The temple of justice

Nothing happens in this world or in an individual’s life before the right time for that thing to happen arrives. This assertion has proved to be true for me in the context of several things in my life. And as Joseph Murphy asserts in his bestseller book – ‘The Power of Your Subconscious Mind’ – If you sincerely desire something, your desire will ultimately be materialized by the effect of the power released by your subconscious mind, some of my desires have also come true albeit after a long (and patient) wait. Watching Insaf Ka Mandir (1969) was one such desire only which kept on thriving in my heart for years and ultimately got fulfilled in 2017. I had seen a part of this movie on ETV channel around two decades back and liked that part so much that started longing for watching the whole movie. And all of my efforts to watch it were in vain because neither I could catch it again on any TV channel, nor find its VCD / DVD. For the past few years, I had been searching it on internet but except one song, nothing of the movie was uploaded on internet. And when one fine morning I found it uploaded on youtube, there’s no end to my joy. And upon watching it, I got another surprise because the uploaded version was nothing but a copy of that was shown on ETV channel only (with the ETV logo appearing clearly on the screen alongwith the notifications of break / news telecast rendered during the running of the movie. Well, my wait to watch Insaaf Ka Mandir proved to be worth it because I got a complete satisfaction of watching a good movie.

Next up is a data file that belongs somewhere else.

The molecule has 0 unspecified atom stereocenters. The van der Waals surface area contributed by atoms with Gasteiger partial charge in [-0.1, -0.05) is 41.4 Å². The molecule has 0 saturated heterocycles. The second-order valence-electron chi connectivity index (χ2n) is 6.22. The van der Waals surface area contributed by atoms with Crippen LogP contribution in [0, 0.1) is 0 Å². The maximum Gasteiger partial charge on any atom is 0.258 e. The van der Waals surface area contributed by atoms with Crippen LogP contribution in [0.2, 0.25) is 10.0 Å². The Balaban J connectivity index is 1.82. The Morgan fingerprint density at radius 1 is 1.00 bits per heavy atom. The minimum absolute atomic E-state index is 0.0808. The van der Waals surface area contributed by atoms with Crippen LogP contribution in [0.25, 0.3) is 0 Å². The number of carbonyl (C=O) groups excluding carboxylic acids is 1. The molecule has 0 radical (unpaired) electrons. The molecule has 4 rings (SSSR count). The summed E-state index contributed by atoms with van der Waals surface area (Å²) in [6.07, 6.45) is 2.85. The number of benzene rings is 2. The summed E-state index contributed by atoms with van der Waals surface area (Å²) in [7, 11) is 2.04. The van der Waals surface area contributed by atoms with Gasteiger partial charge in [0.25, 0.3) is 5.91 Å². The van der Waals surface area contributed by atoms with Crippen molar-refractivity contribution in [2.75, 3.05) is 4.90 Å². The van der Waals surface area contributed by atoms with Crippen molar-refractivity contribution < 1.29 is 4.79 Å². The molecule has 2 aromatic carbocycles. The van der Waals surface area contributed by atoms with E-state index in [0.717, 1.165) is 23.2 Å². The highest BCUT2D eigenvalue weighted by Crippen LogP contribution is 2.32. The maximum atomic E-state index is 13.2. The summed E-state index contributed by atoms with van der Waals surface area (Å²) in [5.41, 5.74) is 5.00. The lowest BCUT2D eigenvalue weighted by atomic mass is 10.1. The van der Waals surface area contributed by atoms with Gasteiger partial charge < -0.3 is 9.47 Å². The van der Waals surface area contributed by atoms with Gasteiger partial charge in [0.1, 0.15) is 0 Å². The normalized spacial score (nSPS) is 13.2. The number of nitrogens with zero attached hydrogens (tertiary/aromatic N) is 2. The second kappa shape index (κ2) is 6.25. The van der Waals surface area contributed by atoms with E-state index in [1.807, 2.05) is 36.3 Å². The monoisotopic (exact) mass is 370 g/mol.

Insaaf Ka Mandir (temple of justice) is the story of Sunil (Sanjeev Kumar) who is a law-graduate and comes to know from the last letter of his fostering father (who had written the letter just before his demise) that he’s the offspring of some unknown parents and his mother is alive. That letter only gives him the reference of Mrs. Durga Devi Jain (Nadira) who can take him to his mother. Sunil who was earlier studying Law through a boarding college, moves to Mumbai (then Bombay) with his family servant Sunder (Asit Sen) to meet Mrs. Jain and then approach his long-lost mother through her. However he is taken aback to see that Mrs. Jain is all set to adopt him as her son and when he insists upon meeting his mother, Mrs. Jain makes it a condition that she will ensure his getting his mother only when he agrees to become her son and thus the legal heir of all her wealth. Being a man of self-respect, Sunil turns down her offer and decides to search his mother himself without the help of Mrs. Jain or anybody else. Destiny makes him meet Mr. Badri Prasad (Tarun Bose) who is a renowned lawyer of Bombay and whose daughter Sunita (Snehalata) was his class-fellow during his law course. Sunita was already in love with him and now he also starts loving her. However while in association with Sunita, her father and his assistant Shambhu Shankar (Manmohan Krishna), Sunil comes to know of the mysterious death of Mrs. Jain’s step-daughter – Saadhana (Aruna Irani) which was termed as suicide by the police.